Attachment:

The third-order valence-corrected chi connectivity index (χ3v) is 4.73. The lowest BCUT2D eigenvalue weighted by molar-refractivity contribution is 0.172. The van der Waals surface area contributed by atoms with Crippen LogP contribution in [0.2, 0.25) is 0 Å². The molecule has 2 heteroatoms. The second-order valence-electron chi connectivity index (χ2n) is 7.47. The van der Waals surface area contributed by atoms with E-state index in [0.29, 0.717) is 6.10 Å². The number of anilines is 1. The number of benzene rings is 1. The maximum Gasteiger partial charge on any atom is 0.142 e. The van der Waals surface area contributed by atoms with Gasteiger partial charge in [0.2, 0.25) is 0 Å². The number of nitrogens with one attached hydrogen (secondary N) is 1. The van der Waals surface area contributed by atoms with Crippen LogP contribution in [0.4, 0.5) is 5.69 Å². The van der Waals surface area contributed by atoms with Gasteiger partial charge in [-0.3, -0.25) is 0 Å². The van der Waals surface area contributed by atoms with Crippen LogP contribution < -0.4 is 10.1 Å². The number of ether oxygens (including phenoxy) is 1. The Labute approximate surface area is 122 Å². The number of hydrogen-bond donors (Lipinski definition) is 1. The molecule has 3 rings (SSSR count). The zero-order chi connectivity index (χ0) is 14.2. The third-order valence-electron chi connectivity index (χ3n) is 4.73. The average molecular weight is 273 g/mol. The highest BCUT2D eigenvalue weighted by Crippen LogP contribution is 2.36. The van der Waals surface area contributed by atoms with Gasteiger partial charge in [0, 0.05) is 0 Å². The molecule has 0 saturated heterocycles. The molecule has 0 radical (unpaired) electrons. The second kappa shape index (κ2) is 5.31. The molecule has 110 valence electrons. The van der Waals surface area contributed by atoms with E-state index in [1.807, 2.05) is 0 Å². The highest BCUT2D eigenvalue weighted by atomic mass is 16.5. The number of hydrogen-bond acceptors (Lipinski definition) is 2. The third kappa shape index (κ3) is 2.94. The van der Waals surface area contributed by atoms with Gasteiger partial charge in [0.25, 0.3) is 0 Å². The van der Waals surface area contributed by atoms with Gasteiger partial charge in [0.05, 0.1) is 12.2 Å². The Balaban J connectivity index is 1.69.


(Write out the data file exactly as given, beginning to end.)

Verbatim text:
The third-order valence-corrected chi connectivity index (χ3v) is 4.73. The lowest BCUT2D eigenvalue weighted by molar-refractivity contribution is 0.172. The van der Waals surface area contributed by atoms with Crippen LogP contribution in [0.2, 0.25) is 0 Å². The molecule has 2 heteroatoms. The second-order valence-electron chi connectivity index (χ2n) is 7.47. The van der Waals surface area contributed by atoms with E-state index in [0.29, 0.717) is 6.10 Å². The number of anilines is 1. The number of benzene rings is 1. The maximum Gasteiger partial charge on any atom is 0.142 e. The van der Waals surface area contributed by atoms with Gasteiger partial charge in [0.2, 0.25) is 0 Å². The number of nitrogens with one attached hydrogen (secondary N) is 1. The van der Waals surface area contributed by atoms with Crippen LogP contribution in [0.4, 0.5) is 5.69 Å². The van der Waals surface area contributed by atoms with Gasteiger partial charge in [-0.3, -0.25) is 0 Å². The van der Waals surface area contributed by atoms with Crippen LogP contribution < -0.4 is 10.1 Å². The number of ether oxygens (including phenoxy) is 1. The Labute approximate surface area is 122 Å². The number of hydrogen-bond donors (Lipinski definition) is 1. The molecule has 3 rings (SSSR count). The zero-order chi connectivity index (χ0) is 14.2. The third-order valence-electron chi connectivity index (χ3n) is 4.73. The average molecular weight is 273 g/mol. The highest BCUT2D eigenvalue weighted by Crippen LogP contribution is 2.36. The van der Waals surface area contributed by atoms with Gasteiger partial charge in [0, 0.05) is 0 Å². The molecule has 0 saturated heterocycles. The molecule has 0 radical (unpaired) electrons. The second kappa shape index (κ2) is 5.31. The molecule has 110 valence electrons. The van der Waals surface area contributed by atoms with E-state index in [1.807, 2.05) is 0 Å². The highest BCUT2D eigenvalue weighted by atomic mass is 16.5. The number of hydrogen-bond acceptors (Lipinski definition) is 2. The third kappa shape index (κ3) is 2.94. The van der Waals surface area contributed by atoms with Gasteiger partial charge in [0.25, 0.3) is 0 Å². The van der Waals surface area contributed by atoms with Gasteiger partial charge in [0.05, 0.1) is 12.2 Å². The Balaban J connectivity index is 1.69.